TagNYC2010

It helps to be loud

When in New York City, be as loud as possible. You’re going to have to get someone’s attention.

My reflection in the shiny bell while riding through Central Park (on a roadway closed to cars – imagine that!).

The bike I borrowed and rode over 100 miles on in three days during my four day trip to New York City this past weekend came without a bell (it’s required by law). I headed over to a store that sells Dutch bikes (where else?) to buy a pretty and loud bell.

After I installed this $8 beauty on my Trek Something Undersized, I couldn’t stop ringing it. For fun and for warning others.

People getting around this city are insane. I think that’s because there’re so many people going every which way, insanity is the only way to cope.

Looking through photos of other huge (by population) cities around the globe, it seems a similar transportational insanity exists. Think of the thousands of motorcycles and jitneys in Delhi, India, or the 1,000 people who cross this intersection in Shibuya, Tokyo, Japan.

Delhi, India, traffic by Chris Brunn.

Pedestrian crossing in Shibuya district of Toky, Japan, by Pasutadoll Pseangsong.

I saw all the movie and photo shoots in New York City

New York City doesn’t need Google Street View.

Every street has been captured at some time or another in a shoot for photos, music videos, or movies.

Two simultaneous photo shoots. I couldn’t tell if they were related. The one on the right might be pointed in the wrong direction and feature the people in the left. Right above this was a movie shoot on the High Line.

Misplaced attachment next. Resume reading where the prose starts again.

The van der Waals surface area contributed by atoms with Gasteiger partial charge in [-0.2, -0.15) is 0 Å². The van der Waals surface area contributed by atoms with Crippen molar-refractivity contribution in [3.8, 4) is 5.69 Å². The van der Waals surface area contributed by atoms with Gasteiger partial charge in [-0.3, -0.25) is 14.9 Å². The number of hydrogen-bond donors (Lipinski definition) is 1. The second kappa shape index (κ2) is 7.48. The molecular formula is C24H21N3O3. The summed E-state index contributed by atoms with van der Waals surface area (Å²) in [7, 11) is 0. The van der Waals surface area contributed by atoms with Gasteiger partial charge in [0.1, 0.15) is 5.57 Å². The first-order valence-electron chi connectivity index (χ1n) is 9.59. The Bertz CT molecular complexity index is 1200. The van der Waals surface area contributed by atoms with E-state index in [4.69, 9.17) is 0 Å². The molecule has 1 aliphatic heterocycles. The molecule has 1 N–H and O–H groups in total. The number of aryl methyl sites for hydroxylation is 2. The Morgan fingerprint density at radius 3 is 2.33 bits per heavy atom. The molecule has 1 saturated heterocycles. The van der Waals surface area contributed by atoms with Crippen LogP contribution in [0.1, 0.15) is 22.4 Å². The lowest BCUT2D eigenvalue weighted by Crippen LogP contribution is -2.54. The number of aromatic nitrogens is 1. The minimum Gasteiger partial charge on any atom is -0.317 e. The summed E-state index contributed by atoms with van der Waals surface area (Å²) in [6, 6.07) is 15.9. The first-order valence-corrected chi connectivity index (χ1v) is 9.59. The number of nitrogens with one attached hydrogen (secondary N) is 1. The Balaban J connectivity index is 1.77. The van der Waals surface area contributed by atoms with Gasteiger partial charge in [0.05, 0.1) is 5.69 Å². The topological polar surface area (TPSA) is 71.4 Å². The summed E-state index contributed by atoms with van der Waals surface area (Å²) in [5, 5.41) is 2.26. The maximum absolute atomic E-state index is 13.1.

I saw one movie shoot, five photo shoots, and this music video shoot all while riding and walking around New York City. Just in three days!

A rap music video shot across the street from Recycle-A-Bicycle.

Everything in New York City is normal.

Travel grief

I came back to Chicago today after a trip to New York City.

The first thing I did when I arrived was imagine all the things that I want to change based on what I saw and learned in New York City. Someone told me this is travel grief, states of emotion and motivation in order to effect change.

What was the first thing I saw?

The Chicago Transit Authority (CTA) has three types of ticket vending machines (TVM) in the O’Hare Blue Line station. One is the common TVM that can create cards with cash value, add value to existing cards, or add value to Chicago Cards (with cash). The second TVM did all of this and accepted credit cards. The third TVM issued single or multi-day passes (I don’t remember if it took credit cards).

The vending machines in the New York City subway perform the functions of all CTA three machines AND all accept credit cards. Since 1999.

There’s more. I tried to keep a list. As I process my 500+ photos, I’ll be reminded of the ones I forgot to write down.

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